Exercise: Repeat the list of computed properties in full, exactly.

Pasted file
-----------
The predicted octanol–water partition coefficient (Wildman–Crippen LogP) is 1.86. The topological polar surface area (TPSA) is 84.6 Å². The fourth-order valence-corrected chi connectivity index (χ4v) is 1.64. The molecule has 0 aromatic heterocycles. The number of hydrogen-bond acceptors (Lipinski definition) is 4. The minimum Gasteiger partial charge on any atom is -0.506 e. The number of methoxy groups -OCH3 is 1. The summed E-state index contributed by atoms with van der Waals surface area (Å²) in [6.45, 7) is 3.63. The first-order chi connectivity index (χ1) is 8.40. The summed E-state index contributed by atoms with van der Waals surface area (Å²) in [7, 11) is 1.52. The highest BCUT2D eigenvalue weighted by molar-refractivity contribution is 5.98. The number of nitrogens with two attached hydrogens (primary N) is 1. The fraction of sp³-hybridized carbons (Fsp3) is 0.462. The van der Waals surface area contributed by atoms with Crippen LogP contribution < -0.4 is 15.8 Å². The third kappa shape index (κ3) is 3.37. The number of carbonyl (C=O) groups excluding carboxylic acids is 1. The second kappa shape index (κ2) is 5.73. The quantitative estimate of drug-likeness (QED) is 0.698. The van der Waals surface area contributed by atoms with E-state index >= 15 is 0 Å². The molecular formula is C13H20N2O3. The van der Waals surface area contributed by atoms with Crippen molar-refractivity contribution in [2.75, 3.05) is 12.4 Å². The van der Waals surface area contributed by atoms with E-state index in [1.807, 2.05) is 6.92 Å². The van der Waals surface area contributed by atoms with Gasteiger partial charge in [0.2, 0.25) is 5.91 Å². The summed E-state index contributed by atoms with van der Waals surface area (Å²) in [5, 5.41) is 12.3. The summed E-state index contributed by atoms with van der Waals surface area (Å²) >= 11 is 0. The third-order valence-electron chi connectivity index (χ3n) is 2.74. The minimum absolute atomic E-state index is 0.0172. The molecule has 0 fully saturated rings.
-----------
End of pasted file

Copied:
The predicted octanol–water partition coefficient (Wildman–Crippen LogP) is 1.86. The topological polar surface area (TPSA) is 84.6 Å². The fourth-order valence-corrected chi connectivity index (χ4v) is 1.64. The molecule has 0 aromatic heterocycles. The number of hydrogen-bond acceptors (Lipinski definition) is 4. The minimum Gasteiger partial charge on any atom is -0.506 e. The number of methoxy groups -OCH3 is 1. The summed E-state index contributed by atoms with van der Waals surface area (Å²) in [6.45, 7) is 3.63. The first-order chi connectivity index (χ1) is 8.40. The summed E-state index contributed by atoms with van der Waals surface area (Å²) in [7, 11) is 1.52. The highest BCUT2D eigenvalue weighted by molar-refractivity contribution is 5.98. The number of nitrogens with two attached hydrogens (primary N) is 1. The fraction of sp³-hybridized carbons (Fsp3) is 0.462. The van der Waals surface area contributed by atoms with Crippen LogP contribution < -0.4 is 15.8 Å². The third kappa shape index (κ3) is 3.37. The number of carbonyl (C=O) groups excluding carboxylic acids is 1. The second kappa shape index (κ2) is 5.73. The quantitative estimate of drug-likeness (QED) is 0.698. The van der Waals surface area contributed by atoms with E-state index >= 15 is 0 Å². The molecular formula is C13H20N2O3. The van der Waals surface area contributed by atoms with Crippen molar-refractivity contribution in [2.75, 3.05) is 12.4 Å². The van der Waals surface area contributed by atoms with E-state index in [1.807, 2.05) is 6.92 Å². The van der Waals surface area contributed by atoms with Gasteiger partial charge in [0.2, 0.25) is 5.91 Å². The summed E-state index contributed by atoms with van der Waals surface area (Å²) in [5, 5.41) is 12.3. The summed E-state index contributed by atoms with van der Waals surface area (Å²) >= 11 is 0. The third-order valence-electron chi connectivity index (χ3n) is 2.74. The minimum absolute atomic E-state index is 0.0172. The molecule has 0 fully saturated rings.